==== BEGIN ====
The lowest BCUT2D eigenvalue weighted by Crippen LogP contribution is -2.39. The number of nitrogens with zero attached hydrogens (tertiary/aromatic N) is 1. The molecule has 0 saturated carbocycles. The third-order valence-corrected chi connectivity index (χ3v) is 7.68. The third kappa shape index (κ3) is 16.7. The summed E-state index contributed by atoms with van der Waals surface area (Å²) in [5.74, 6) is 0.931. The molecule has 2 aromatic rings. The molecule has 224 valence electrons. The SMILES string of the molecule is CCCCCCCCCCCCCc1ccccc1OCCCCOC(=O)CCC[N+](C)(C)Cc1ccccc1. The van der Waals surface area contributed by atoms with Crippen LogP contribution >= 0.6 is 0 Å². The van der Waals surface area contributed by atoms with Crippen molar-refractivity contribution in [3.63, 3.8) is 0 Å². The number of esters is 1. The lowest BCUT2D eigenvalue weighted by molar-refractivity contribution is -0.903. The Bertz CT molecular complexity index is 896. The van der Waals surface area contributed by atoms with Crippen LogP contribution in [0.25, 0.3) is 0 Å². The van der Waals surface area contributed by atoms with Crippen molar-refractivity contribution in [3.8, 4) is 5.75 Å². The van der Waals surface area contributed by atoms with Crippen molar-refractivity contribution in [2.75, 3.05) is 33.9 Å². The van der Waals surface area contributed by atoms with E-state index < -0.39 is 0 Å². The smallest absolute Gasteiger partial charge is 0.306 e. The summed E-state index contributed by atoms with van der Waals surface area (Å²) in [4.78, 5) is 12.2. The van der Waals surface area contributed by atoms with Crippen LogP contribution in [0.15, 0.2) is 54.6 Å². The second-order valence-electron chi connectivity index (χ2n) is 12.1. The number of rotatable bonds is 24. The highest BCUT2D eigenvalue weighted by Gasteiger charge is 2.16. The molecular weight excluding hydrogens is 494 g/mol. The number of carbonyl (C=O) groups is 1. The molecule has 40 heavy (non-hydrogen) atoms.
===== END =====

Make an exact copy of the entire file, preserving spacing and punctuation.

The lowest BCUT2D eigenvalue weighted by Crippen LogP contribution is -2.39. The number of nitrogens with zero attached hydrogens (tertiary/aromatic N) is 1. The molecule has 0 saturated carbocycles. The third-order valence-corrected chi connectivity index (χ3v) is 7.68. The third kappa shape index (κ3) is 16.7. The summed E-state index contributed by atoms with van der Waals surface area (Å²) in [5.74, 6) is 0.931. The molecule has 2 aromatic rings. The molecule has 224 valence electrons. The SMILES string of the molecule is CCCCCCCCCCCCCc1ccccc1OCCCCOC(=O)CCC[N+](C)(C)Cc1ccccc1. The van der Waals surface area contributed by atoms with Crippen LogP contribution >= 0.6 is 0 Å². The van der Waals surface area contributed by atoms with Crippen molar-refractivity contribution in [3.63, 3.8) is 0 Å². The number of esters is 1. The lowest BCUT2D eigenvalue weighted by molar-refractivity contribution is -0.903. The Bertz CT molecular complexity index is 896. The van der Waals surface area contributed by atoms with Crippen LogP contribution in [0.25, 0.3) is 0 Å². The van der Waals surface area contributed by atoms with Crippen molar-refractivity contribution in [3.8, 4) is 5.75 Å². The van der Waals surface area contributed by atoms with Crippen molar-refractivity contribution in [2.75, 3.05) is 33.9 Å². The van der Waals surface area contributed by atoms with E-state index < -0.39 is 0 Å². The smallest absolute Gasteiger partial charge is 0.306 e. The summed E-state index contributed by atoms with van der Waals surface area (Å²) in [4.78, 5) is 12.2. The van der Waals surface area contributed by atoms with Crippen LogP contribution in [0.15, 0.2) is 54.6 Å². The second-order valence-electron chi connectivity index (χ2n) is 12.1. The number of rotatable bonds is 24. The highest BCUT2D eigenvalue weighted by Gasteiger charge is 2.16. The molecular weight excluding hydrogens is 494 g/mol. The number of carbonyl (C=O) groups is 1. The molecule has 40 heavy (non-hydrogen) atoms.